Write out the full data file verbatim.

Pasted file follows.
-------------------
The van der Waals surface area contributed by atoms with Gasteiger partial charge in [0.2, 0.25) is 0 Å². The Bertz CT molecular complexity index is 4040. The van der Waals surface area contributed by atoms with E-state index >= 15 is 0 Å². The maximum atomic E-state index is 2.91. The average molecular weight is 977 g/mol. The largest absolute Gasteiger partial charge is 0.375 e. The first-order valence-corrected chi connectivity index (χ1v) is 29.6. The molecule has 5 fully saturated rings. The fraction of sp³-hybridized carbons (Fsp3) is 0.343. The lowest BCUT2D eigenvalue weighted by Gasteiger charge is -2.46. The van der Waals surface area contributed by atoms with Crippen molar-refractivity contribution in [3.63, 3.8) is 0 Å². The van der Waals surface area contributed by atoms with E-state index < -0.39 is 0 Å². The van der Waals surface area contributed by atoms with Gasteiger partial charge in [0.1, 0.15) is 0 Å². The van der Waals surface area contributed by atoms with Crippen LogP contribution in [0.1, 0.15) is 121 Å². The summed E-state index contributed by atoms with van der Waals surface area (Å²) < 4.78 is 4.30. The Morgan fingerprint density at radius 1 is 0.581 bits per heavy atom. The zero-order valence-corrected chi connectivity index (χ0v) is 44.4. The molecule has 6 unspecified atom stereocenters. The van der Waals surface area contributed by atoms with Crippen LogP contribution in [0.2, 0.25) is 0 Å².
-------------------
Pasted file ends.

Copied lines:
The van der Waals surface area contributed by atoms with Gasteiger partial charge in [0.2, 0.25) is 0 Å². The Bertz CT molecular complexity index is 4040. The van der Waals surface area contributed by atoms with E-state index >= 15 is 0 Å². The maximum atomic E-state index is 2.91. The average molecular weight is 977 g/mol. The largest absolute Gasteiger partial charge is 0.375 e. The first-order valence-corrected chi connectivity index (χ1v) is 29.6. The molecule has 5 fully saturated rings. The fraction of sp³-hybridized carbons (Fsp3) is 0.343. The lowest BCUT2D eigenvalue weighted by Gasteiger charge is -2.46. The van der Waals surface area contributed by atoms with Crippen molar-refractivity contribution in [3.63, 3.8) is 0 Å². The van der Waals surface area contributed by atoms with E-state index < -0.39 is 0 Å². The van der Waals surface area contributed by atoms with Gasteiger partial charge in [0.1, 0.15) is 0 Å². The van der Waals surface area contributed by atoms with Crippen LogP contribution in [0.1, 0.15) is 121 Å². The summed E-state index contributed by atoms with van der Waals surface area (Å²) < 4.78 is 4.30. The Morgan fingerprint density at radius 1 is 0.581 bits per heavy atom. The zero-order valence-corrected chi connectivity index (χ0v) is 44.4. The molecule has 6 unspecified atom stereocenters. The van der Waals surface area contributed by atoms with Crippen LogP contribution in [0.2, 0.25) is 0 Å².